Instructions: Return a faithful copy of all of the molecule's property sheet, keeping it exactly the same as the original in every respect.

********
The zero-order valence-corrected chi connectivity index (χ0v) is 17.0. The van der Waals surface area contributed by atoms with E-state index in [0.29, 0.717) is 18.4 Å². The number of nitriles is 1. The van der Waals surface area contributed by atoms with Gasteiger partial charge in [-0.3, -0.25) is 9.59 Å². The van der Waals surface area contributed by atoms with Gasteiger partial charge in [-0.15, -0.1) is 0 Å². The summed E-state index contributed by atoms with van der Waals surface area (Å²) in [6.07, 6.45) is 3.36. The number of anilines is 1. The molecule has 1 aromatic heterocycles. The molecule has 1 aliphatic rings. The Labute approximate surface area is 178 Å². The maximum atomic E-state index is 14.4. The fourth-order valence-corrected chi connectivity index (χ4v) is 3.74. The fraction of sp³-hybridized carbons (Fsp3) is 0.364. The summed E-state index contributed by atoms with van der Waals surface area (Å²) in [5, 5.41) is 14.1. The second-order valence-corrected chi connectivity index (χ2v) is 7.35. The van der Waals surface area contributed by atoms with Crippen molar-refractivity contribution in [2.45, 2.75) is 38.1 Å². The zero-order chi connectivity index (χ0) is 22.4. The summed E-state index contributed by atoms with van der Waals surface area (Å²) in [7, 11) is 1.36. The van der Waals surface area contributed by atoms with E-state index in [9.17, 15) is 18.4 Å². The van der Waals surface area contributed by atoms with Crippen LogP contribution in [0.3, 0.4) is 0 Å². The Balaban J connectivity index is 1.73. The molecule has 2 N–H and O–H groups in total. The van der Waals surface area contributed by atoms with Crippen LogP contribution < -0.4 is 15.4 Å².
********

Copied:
The zero-order valence-corrected chi connectivity index (χ0v) is 17.0. The van der Waals surface area contributed by atoms with E-state index in [0.29, 0.717) is 18.4 Å². The number of nitriles is 1. The van der Waals surface area contributed by atoms with Gasteiger partial charge in [-0.3, -0.25) is 9.59 Å². The van der Waals surface area contributed by atoms with Gasteiger partial charge in [-0.15, -0.1) is 0 Å². The summed E-state index contributed by atoms with van der Waals surface area (Å²) in [6.07, 6.45) is 3.36. The number of anilines is 1. The molecule has 1 aromatic heterocycles. The molecule has 1 aliphatic rings. The Labute approximate surface area is 178 Å². The maximum atomic E-state index is 14.4. The fourth-order valence-corrected chi connectivity index (χ4v) is 3.74. The fraction of sp³-hybridized carbons (Fsp3) is 0.364. The summed E-state index contributed by atoms with van der Waals surface area (Å²) in [5, 5.41) is 14.1. The second-order valence-corrected chi connectivity index (χ2v) is 7.35. The van der Waals surface area contributed by atoms with Crippen molar-refractivity contribution in [2.45, 2.75) is 38.1 Å². The zero-order chi connectivity index (χ0) is 22.4. The summed E-state index contributed by atoms with van der Waals surface area (Å²) in [7, 11) is 1.36. The van der Waals surface area contributed by atoms with E-state index in [9.17, 15) is 18.4 Å². The van der Waals surface area contributed by atoms with Crippen LogP contribution in [0.3, 0.4) is 0 Å². The Balaban J connectivity index is 1.73. The molecule has 2 N–H and O–H groups in total. The van der Waals surface area contributed by atoms with Crippen LogP contribution < -0.4 is 15.4 Å².